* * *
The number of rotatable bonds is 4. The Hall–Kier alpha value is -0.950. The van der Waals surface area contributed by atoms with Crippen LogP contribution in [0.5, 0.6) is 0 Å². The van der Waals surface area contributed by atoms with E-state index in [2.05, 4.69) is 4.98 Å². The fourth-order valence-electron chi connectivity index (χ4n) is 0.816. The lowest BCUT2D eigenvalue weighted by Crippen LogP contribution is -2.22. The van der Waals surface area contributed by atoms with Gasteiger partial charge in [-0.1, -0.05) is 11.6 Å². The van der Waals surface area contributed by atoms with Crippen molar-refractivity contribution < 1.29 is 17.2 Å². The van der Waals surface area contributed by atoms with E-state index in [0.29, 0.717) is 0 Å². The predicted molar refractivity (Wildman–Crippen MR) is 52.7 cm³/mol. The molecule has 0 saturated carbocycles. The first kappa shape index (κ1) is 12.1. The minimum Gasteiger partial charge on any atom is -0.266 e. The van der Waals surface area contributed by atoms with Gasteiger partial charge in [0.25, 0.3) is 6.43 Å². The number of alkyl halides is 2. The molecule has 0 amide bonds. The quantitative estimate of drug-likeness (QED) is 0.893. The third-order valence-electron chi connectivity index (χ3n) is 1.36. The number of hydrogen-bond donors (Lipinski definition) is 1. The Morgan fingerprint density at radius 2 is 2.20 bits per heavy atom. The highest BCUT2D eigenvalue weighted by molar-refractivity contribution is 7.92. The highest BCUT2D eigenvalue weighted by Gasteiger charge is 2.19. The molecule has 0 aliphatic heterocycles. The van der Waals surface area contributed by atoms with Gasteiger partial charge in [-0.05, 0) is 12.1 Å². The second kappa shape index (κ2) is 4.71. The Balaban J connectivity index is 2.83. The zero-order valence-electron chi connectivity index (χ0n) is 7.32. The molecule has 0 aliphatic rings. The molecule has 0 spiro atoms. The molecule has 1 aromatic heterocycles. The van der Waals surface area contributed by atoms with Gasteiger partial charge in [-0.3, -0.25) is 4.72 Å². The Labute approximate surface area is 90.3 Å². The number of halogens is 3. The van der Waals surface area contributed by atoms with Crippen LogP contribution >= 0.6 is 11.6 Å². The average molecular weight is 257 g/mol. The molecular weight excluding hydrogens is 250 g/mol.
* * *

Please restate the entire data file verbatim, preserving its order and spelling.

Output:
The number of rotatable bonds is 4. The Hall–Kier alpha value is -0.950. The van der Waals surface area contributed by atoms with Crippen LogP contribution in [0.5, 0.6) is 0 Å². The van der Waals surface area contributed by atoms with E-state index in [2.05, 4.69) is 4.98 Å². The fourth-order valence-electron chi connectivity index (χ4n) is 0.816. The lowest BCUT2D eigenvalue weighted by Crippen LogP contribution is -2.22. The van der Waals surface area contributed by atoms with Gasteiger partial charge in [-0.1, -0.05) is 11.6 Å². The van der Waals surface area contributed by atoms with Crippen molar-refractivity contribution < 1.29 is 17.2 Å². The van der Waals surface area contributed by atoms with E-state index in [0.29, 0.717) is 0 Å². The predicted molar refractivity (Wildman–Crippen MR) is 52.7 cm³/mol. The molecule has 0 saturated carbocycles. The first kappa shape index (κ1) is 12.1. The minimum Gasteiger partial charge on any atom is -0.266 e. The van der Waals surface area contributed by atoms with Gasteiger partial charge in [0.25, 0.3) is 6.43 Å². The number of alkyl halides is 2. The molecule has 0 amide bonds. The quantitative estimate of drug-likeness (QED) is 0.893. The third-order valence-electron chi connectivity index (χ3n) is 1.36. The number of hydrogen-bond donors (Lipinski definition) is 1. The Morgan fingerprint density at radius 2 is 2.20 bits per heavy atom. The highest BCUT2D eigenvalue weighted by molar-refractivity contribution is 7.92. The highest BCUT2D eigenvalue weighted by Gasteiger charge is 2.19. The molecule has 0 aliphatic heterocycles. The van der Waals surface area contributed by atoms with Gasteiger partial charge in [-0.05, 0) is 12.1 Å². The second kappa shape index (κ2) is 4.71. The Balaban J connectivity index is 2.83. The zero-order valence-electron chi connectivity index (χ0n) is 7.32. The molecule has 0 aliphatic rings. The molecule has 0 spiro atoms. The molecule has 1 aromatic heterocycles. The van der Waals surface area contributed by atoms with Gasteiger partial charge in [-0.3, -0.25) is 4.72 Å². The Labute approximate surface area is 90.3 Å². The number of halogens is 3. The van der Waals surface area contributed by atoms with Crippen LogP contribution >= 0.6 is 11.6 Å². The average molecular weight is 257 g/mol. The molecular weight excluding hydrogens is 250 g/mol.